The prevalence of diabetes is increasing throughout the world. In large part this is because of the increasing number of people who are overweight or obese as one of the main medical complications of obesity is diabetes. Fortunately, losing weight if obese can dramatically lower diabetes risk. Eating a more plant-based diet is also helpful as people who are vegetarians or near vegetarians are much less likely to develop diabetes. In fact, their risk is reduced by about 50% even after taking into consider their lower body weight. And now, research from Vietnam indicates that adding soyfoods to the diet is very protective against this disease.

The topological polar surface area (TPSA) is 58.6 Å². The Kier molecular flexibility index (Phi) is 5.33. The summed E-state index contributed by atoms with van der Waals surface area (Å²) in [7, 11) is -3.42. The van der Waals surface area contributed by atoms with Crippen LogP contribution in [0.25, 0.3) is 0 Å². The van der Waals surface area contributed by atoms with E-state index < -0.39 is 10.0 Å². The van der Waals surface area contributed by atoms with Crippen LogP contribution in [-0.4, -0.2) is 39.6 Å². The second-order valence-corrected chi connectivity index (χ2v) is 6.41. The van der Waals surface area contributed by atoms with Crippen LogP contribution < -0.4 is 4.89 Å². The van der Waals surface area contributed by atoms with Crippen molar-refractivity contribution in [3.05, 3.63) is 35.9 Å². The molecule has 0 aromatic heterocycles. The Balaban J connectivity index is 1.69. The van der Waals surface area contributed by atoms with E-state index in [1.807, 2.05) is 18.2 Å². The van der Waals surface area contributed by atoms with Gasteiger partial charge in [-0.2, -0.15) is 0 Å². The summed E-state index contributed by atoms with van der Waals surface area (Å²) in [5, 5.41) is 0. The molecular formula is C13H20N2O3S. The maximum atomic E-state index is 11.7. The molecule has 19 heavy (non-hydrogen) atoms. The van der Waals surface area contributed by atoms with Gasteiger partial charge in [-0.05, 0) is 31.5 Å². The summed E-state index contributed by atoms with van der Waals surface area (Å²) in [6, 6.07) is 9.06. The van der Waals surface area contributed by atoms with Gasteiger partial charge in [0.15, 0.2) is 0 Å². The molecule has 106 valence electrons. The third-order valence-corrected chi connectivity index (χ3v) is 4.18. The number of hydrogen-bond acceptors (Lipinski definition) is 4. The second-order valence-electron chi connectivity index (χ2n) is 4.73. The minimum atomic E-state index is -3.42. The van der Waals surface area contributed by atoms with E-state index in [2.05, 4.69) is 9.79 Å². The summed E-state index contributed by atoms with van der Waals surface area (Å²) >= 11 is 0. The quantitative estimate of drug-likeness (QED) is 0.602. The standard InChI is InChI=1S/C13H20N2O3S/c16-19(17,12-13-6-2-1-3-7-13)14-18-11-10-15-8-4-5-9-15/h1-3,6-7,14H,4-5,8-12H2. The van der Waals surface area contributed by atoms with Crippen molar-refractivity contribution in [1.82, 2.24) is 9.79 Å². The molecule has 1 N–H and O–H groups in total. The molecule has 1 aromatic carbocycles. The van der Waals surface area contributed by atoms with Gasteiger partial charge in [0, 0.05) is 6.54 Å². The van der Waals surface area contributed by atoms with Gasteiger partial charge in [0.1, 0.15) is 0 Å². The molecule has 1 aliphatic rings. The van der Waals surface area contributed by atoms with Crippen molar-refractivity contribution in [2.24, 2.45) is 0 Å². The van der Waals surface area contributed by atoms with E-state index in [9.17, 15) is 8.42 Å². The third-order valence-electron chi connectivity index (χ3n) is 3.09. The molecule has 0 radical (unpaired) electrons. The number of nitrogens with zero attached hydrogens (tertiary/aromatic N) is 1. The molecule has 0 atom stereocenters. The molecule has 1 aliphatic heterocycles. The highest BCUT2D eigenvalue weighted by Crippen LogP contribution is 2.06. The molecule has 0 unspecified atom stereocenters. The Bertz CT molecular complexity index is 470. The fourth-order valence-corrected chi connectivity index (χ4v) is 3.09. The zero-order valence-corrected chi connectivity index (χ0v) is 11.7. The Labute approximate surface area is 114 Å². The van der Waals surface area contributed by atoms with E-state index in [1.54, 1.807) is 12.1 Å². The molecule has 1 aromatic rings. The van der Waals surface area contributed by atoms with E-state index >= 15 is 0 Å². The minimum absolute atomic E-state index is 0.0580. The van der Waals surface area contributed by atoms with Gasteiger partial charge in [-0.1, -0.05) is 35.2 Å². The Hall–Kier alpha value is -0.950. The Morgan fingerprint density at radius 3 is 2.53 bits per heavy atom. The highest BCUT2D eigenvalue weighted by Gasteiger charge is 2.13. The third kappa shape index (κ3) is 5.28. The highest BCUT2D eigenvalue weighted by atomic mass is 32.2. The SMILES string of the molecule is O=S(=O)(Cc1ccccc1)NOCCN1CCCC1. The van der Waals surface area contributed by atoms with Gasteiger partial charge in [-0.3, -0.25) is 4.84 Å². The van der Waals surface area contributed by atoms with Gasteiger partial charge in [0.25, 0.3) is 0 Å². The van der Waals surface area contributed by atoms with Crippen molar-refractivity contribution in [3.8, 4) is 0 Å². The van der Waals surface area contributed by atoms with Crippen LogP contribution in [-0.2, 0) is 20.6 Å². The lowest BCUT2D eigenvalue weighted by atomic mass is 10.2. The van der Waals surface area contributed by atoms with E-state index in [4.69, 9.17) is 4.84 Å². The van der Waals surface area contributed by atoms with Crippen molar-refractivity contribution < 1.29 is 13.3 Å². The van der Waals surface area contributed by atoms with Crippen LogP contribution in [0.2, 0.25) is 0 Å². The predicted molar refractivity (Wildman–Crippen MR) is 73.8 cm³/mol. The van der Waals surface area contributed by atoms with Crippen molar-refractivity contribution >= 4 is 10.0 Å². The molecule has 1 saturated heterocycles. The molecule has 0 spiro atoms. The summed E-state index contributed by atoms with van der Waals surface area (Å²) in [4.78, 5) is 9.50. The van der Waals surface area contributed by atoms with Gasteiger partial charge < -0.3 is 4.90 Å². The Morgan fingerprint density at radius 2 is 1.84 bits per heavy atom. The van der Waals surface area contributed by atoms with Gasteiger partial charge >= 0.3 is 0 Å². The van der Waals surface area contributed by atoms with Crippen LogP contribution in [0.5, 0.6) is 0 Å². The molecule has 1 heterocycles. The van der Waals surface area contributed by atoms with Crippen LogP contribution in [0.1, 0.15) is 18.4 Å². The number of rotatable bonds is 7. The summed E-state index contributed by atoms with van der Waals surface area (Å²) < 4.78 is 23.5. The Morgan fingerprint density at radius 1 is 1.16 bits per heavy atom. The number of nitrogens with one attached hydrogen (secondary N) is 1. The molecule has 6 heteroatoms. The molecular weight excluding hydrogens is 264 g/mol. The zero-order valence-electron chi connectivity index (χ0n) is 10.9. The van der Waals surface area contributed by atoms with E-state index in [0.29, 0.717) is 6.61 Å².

For this new study, researchers enrolled 599 newly diagnosed cases of diabetes between the age of 40 and 65 and the same number of people without diabetes. The two groups were of a similar age and had similar numbers of men and women. Information on the frequency and quantity of soyfood consumption, together with demographics, habitual diet and lifestyle characteristics, was obtained from direct interviews. The researchers then determined whether people with diabetes were more or less likely to eat soyfoods.
The results showed that a higher intake of soyfoods was associated with about a 70% reduced risk. That is, those individuals who consumed about two servings of soyfoods per day were 70% less likely to develop diabetes. That level of protection is almost unprecedented. It’s not clear from this study why soy is protective against diabetes but other research has shown that soyfoods increase the body’s ability to use insulin and lower blood glucose levels.